As Justice Potter Stewart Said, “…I Know It When I See It

Not that anyone asked, but I have to agree with Danny Glover of Beltway Blogroll about John McCain’s joke about bloggers.

As Danny describes it:

Here’s what McCain said: “When I was a young man, I was quite infatuated with self-expression, and rightly so because, if memory conveniently serves, I was so much more eloquent, well-informed, and wiser than anyone else I knew. It seemed I understood the world and the purpose of life so much more profoundly than most people. … It’s a pity that there wasn’t a blogosphere then. I would have felt very much at home in the medium.”

It was a joke, for heaven’s sake.

Besides, Danny’s right when he says:

Furthermore, while not all bloggers consider themselves “much more eloquent, well-informed and wiser than anyone else,” many of them certainly write as if they think that way. Humility in word is not a trait found frequently in the blogosphere. Bloggers — like good MSM columnists — write with boldness, and their words exude an unwavering confidence in their own ideas and opinions. If that were not the case, nobody would read them.

Can you imagine anyone reading for long a policy or politics blog written by someone who was afraid to report a fact or opinion with confidence?

I can’t, however, really go for Danny’s view about bloggers not being journalists. Following the Glover Law that bloggers must write with boldness or fall into obscurity, I shall submit that we should not label the person doing the writing, but instead brand the work.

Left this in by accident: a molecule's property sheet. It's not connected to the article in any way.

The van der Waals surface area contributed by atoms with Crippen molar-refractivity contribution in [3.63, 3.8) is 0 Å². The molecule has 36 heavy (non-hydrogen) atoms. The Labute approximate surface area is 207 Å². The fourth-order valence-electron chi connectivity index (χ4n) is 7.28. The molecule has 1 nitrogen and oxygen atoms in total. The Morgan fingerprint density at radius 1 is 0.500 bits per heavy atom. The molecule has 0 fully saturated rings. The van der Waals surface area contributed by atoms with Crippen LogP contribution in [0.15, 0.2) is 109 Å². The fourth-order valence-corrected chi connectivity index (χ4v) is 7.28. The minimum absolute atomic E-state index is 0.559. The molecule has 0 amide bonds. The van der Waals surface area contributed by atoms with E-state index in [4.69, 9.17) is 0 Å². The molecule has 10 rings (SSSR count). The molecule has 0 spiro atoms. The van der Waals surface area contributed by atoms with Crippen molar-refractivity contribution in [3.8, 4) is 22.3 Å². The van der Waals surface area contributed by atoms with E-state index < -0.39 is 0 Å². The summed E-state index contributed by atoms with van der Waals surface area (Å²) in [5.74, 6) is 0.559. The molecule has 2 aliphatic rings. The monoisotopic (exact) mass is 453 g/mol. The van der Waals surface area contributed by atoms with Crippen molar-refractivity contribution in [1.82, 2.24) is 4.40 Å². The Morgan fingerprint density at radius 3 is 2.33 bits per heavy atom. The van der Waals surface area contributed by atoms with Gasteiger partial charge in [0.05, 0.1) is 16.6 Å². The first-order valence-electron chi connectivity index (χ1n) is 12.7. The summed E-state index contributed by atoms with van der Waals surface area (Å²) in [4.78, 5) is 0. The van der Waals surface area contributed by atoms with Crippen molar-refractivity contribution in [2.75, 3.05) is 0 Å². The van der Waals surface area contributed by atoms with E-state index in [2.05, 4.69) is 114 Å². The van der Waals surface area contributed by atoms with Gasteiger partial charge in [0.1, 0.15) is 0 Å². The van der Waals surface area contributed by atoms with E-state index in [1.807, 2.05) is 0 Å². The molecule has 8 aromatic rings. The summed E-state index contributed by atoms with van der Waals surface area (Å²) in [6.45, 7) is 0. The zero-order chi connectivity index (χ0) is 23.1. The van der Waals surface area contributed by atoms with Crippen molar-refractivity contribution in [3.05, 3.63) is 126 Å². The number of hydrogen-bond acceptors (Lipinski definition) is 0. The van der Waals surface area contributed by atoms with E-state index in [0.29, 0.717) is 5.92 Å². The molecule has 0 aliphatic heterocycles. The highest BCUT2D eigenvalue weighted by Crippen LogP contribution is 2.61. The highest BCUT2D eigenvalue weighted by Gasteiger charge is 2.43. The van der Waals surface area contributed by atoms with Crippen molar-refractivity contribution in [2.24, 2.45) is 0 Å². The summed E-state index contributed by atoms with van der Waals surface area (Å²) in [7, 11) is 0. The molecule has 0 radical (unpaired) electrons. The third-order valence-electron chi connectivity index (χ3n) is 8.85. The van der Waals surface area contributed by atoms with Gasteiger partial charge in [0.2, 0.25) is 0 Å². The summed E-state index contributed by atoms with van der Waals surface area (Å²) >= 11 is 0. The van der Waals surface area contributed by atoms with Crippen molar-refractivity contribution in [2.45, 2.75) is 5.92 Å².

I propose a standard that says an accurate, unbiased, evenhanded and comprehensive report of facts should be referred to journalism, and the author a “journalist” because he wrote it — not because of the medium in which it was published, if the author was compensated or if he was employed by a publishing organization.

Journalists — as others said before me — do not have formal professional standards. Unlike doctors or lawyers, they can’t lose their license if they commit malpractice. You can become a journalist just by saying you’re one.

A really good, factual piece of unbiased reporting labels its author far more than any masthead or press card ever will.

Consider: A person who writes a fair, informative, unbiased article and posts it on his blog currently is called a “blogger”; a person who turns tidbits fed him by celebrities’ flacks into glowing articles for popular-culture newsweeklies is called a “journalist.” Yet, of these two, which person committed journalism?

Of course, we could use a different set of examples to illustrate the opposite.

On another occasion, Danny Glover quoted cartoonist Ted Rall saying:

Bloggers… don’t have sources, they don’t report, and no one holds them accountable when they make mistakes or flat out lie.

Too-often true about bloggers; too-often true about journalists. Zero-sum example.

When it comes to identifying a “journalist,” the work labels the author; the author doesn’t label the work.

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